Shatter is one of the many popular types of cannabis concentrate, falling under the sub-category of butane hash oil (BHO). It is extracted from the cannabis flower by using butane, or in rare cases, another chemical solvent, like ethanol or liquid CO2.
It owes its hardness and brittleness (hence the name, ‘shatter’) to slight differences in the manufacturing process, which we’ll discuss in a bit. Like all other chemically extracted concentrates, its THC content can be as high as 85% and it’s most commonly dabbed in a dab rig.
What is shatter best used for?
Shatter is most often vaporized by dabbing. Just like other low-temperature extracts, it contains a high percentage of THCA, which is actually part of the reason why it can be so hard and brittle. THCA is a THC precursor and it turns into THC after being heated to around 220 for 30-40 minutes.
The typical vaping temperatures of around 400 are enough to transform all of the THCA into THC in a matter of seconds. This process is called decarboxylation and is well known to people who’ve made edibles before.
As is the case with all cannabis-derived products, shatter can also be made from a high-CBD, low-THC plant. As you well know, CBD doesn’t get you ‘high’ and is usually used for its medicinal and anxiety-relieving properties.
How is shatter manufactured?
The most common solvent used in the extraction process of shatter is butane. Under high pressures, liquid butane passes through a column, packed with the plant material and dissolves most of the active compounds we are interested in.
After that, the resulting goo is put in a vacuum chamber, where slight heat is applied. This is called purging, and while most concentrates are purged at around 120, shatter is typically heated to no higher than around 100, which contributes to its brittleness and translucence.
Shatter can be produced from high-potency flower material but is often extracted from the lower potency leftovers, such as the trim or shake. That’s because the higher potency material obviously has other uses and can be directly sold to consumers, made into kief and hash, and so on.
Why is shatter harder and more brittle compared to other concentrates?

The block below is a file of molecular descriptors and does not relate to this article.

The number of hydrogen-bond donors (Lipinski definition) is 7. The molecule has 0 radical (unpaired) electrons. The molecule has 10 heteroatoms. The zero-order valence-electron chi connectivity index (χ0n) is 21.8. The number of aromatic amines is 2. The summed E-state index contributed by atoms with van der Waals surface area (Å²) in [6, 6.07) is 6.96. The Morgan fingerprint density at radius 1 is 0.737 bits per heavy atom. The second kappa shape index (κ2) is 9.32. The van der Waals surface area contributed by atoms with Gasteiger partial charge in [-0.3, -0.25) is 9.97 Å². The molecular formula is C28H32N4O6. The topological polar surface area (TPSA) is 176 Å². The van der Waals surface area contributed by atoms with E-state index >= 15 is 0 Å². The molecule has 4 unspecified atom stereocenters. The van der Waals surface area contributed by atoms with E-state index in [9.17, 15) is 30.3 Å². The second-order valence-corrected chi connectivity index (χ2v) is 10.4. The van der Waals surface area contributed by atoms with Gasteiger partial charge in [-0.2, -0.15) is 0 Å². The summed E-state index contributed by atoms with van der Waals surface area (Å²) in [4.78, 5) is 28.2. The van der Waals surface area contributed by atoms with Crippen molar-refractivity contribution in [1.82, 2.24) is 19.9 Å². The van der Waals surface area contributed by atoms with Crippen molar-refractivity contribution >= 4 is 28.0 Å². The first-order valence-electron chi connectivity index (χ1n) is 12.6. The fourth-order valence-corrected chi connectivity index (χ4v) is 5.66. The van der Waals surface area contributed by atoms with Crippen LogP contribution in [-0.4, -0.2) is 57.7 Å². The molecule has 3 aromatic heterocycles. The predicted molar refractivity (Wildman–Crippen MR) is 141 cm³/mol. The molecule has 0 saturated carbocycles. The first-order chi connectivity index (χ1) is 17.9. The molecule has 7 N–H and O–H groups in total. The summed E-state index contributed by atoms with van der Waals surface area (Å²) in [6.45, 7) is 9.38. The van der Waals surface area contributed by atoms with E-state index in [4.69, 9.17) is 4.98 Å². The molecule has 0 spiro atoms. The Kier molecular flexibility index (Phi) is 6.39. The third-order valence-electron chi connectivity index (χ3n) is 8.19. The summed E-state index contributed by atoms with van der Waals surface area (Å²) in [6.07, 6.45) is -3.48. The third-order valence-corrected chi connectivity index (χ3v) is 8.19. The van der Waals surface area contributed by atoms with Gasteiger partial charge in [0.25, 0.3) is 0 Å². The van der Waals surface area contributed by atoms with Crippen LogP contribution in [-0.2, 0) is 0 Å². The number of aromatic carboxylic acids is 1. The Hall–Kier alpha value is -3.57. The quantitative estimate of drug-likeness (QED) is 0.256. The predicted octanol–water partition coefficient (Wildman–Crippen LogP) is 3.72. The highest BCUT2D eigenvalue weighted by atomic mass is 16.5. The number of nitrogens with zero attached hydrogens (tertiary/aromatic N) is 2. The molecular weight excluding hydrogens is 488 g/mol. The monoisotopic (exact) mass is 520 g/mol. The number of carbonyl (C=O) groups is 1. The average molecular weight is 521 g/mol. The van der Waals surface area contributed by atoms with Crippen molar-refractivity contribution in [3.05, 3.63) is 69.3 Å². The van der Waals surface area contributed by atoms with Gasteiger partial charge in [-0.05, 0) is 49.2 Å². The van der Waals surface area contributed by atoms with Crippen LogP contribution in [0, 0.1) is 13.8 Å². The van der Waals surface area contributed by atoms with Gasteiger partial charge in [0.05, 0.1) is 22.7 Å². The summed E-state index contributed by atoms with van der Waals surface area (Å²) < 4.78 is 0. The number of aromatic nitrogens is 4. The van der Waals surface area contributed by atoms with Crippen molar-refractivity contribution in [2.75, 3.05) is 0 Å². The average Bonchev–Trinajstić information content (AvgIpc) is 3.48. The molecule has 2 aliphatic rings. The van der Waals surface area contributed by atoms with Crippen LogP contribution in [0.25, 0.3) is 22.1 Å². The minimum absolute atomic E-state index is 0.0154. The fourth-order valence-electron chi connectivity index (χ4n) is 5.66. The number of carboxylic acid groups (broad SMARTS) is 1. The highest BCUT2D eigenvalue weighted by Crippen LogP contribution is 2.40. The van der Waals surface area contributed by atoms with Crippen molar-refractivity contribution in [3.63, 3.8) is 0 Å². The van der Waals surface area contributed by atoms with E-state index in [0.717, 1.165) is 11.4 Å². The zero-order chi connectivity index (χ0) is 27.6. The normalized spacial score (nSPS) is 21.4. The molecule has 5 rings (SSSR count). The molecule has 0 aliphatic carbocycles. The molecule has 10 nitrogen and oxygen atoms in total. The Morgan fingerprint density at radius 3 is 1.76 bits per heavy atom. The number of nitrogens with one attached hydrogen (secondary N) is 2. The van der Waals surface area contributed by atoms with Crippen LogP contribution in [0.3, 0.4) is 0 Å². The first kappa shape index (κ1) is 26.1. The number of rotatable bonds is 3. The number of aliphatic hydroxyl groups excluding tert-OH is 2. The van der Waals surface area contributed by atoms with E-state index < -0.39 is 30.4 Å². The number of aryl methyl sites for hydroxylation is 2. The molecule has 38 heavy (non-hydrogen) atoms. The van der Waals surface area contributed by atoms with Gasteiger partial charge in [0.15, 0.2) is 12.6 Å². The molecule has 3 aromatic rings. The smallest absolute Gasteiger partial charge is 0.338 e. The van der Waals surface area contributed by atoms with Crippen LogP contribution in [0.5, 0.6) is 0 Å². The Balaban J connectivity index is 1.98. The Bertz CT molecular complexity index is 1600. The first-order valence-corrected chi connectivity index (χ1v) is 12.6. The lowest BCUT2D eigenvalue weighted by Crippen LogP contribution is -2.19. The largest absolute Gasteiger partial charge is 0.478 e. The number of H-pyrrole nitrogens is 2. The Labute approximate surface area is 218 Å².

In reality, shatter isn’t necessarily as brittle as it looks and is often a bit rubbery. But it is definitely much more brittle and hard compared to batter or wax. This is because it is not ‘whipped’, before purging the final traces of the solvent from its structure.
Whipping re-arranges the structure of the extract into randomly arranged domains and molecules, and because shatter hasn’t been whipped, it’s structure remains very crystalline. Shatter is also purged at a somewhat lower temperature, which prolongs the drying process, giving time to the molecules to arrange in a more regular, crystal structure.
How is shatter used?
Shatter is commonly ‘dabbed’ in a dab rig – a bong-like device, which instead of a bowl, has a tiny cup called a nail. The nail is heated with a torch, and when a tiny piece of the shatter is dropped into it, it starts vaporizing and can be inhaled. The vapor usually bubbles through water in order to cool it down and make it more smooth.
This, of course, is not the only way to vaporize shatter. It can be vaped in a vape pen, or with a dry herb vaporizer, which has a pad/bed for concentrates.
The shatter can also be used to increase the potency of any flower material before it’s vaporized or smoked. For people who have never used concentrates, the most common and affordable way to give them a try is to simply sprinkle a bit on some weed before rolling it into a joint.
This will quickly give you an idea of the potency you can expect from concentrates and help you decide whether or not they are for you.
If you use shatter, or any other concentrate for increasing the potency of the whole flower material, keep in mind that the concentrate should never actually burn – for example, you should never sprinkle concentrate on top of your bowl and the light up. If you do that, a lot of your precious concentrate will burn and be wasted.
Instead, make sure you cover the concentrate layer with another layer of herb. This will ensure that the boiling point of the concentrate is reached and it successfully evaporates before it can reach burning temperatures. Another technique is to simply keep the flame farther away and not let it touch the layer of concentrate.